Most people who consider crowdfunding to fund their projects–be those projects books, films, games, or fancy new tech projects–understand that a successful campaign is going to take a lot of work. But then, egos get in the way. You’ve got to have that ego in order to convince yourself to do a campaign in the first place. To do a campaign, by definition you’re putting the future of your creative endeavour in the hands of the crowd. They’re voting for it with their hard-earned money, and determine whether it will succeed or fail. You’ve got to have the ego to assume your project is worth the crowd’s money, and that’s not a bad thing. The problem arises when the ego convinces us that our success is inevitable because our project is just so fantastic. Your success in crowdfunding is not an inevitability. Not by a long shot. It doesn’t matter how amazing your idea is, for the vast majority of us, success at crowdfunding will only come as the result of a lot of hard work.
Some folks may view this as counterintuitive. They see certain campaigns flourish very quickly. Seemingly, the campaign was shared by some major blog, or website, or famous person or two, and the campaigner reached their goal in a scant few days. That’s not the truth, though. That’s not how it really happened. Those campaigns got traction and succeeded not because of some popular site or person sharing them, but because the campaigner did work ahead of time to build their audience before asking that audience for crowdfunding support.
In many cases, these are people who have built their personal email and contact lists over at least months, though more likely years, and have built relationships with people who want them to succeed. They have built their base by making their work, on some level, valuable to those people in the base.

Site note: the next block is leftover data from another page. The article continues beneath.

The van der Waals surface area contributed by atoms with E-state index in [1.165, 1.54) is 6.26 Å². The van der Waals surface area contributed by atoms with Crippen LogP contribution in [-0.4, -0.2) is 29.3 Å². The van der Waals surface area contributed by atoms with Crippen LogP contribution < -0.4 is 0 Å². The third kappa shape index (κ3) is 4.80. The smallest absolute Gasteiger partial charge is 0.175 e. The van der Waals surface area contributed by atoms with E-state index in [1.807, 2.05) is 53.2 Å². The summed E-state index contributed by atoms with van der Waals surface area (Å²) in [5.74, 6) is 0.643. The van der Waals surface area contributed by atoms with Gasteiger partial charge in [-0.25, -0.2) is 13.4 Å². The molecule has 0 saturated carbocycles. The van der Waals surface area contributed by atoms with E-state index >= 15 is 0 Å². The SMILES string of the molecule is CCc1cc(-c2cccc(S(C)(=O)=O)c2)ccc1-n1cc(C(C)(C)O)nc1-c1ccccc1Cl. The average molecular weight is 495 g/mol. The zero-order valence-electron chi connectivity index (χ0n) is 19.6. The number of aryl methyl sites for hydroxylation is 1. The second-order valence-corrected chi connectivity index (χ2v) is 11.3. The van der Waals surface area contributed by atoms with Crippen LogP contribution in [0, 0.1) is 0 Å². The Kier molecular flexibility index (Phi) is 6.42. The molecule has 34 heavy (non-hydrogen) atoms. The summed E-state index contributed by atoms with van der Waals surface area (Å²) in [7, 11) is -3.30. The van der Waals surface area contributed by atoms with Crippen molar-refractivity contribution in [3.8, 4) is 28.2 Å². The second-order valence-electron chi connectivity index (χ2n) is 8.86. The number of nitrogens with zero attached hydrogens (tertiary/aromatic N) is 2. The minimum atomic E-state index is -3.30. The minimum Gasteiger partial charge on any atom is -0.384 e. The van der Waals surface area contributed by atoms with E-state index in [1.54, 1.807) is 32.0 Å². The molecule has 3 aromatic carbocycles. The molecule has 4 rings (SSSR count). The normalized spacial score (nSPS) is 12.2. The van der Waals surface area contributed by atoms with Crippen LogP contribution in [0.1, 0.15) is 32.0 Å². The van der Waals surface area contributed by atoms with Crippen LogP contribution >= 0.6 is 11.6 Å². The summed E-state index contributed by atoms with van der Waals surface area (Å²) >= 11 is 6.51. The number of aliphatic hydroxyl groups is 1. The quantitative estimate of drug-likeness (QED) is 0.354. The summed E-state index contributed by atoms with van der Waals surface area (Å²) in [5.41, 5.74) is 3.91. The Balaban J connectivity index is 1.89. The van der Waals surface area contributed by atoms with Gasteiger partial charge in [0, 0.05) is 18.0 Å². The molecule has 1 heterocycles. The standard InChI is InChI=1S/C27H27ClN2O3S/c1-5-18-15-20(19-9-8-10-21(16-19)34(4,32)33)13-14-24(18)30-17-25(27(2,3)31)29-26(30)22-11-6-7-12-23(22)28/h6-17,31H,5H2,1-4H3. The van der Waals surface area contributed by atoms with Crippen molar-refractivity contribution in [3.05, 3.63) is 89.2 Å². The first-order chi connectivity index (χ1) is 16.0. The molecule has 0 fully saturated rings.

It’s important to consider in cases of famous individuals who have seen massive crowdfunding success that they didn’t just succeed “because they’re famous.” They succeeded because with their prior work they built a base that wanted them to succeed. Take LeVar Burton’s Reading Rainbow campaign as an example. It was very successful for many reasons, not the least of which is that Burton has spent decades working on screen not just on the original Reading Rainbow program, but on Roots and on Star Trek, among other television shows and films. Decades of work built the base that made the Reading Rainbow Kickstarter campaign a success.
How are you building your base? You’re not LeVar Burton (unless you are, and then: hi there, big fan) but you can probably still build a base, an audience for your work that will want to see you succeed. That base starts with your immediate circle. The people you see every day. Friends, family, relatives that actually seem to like you for some reason, co-workers, people in your book club, and your neighbor who has sex too loud but you just can’t bring yourself to complain about it, because it just feels too awkward. That’s the start of your base. After that, you have to figure out how to reach beyond. How do you hook people for your project? They’re not going to support it because your project is just so amazing. They’re going to support it because your project has meaning to them.
So, find out what that meaning is and sell them on it.
Need some help figuring out this new-fangled crowdfunding thing and how to make people want to see you succeed? Reach out to us and we can set up a consultation.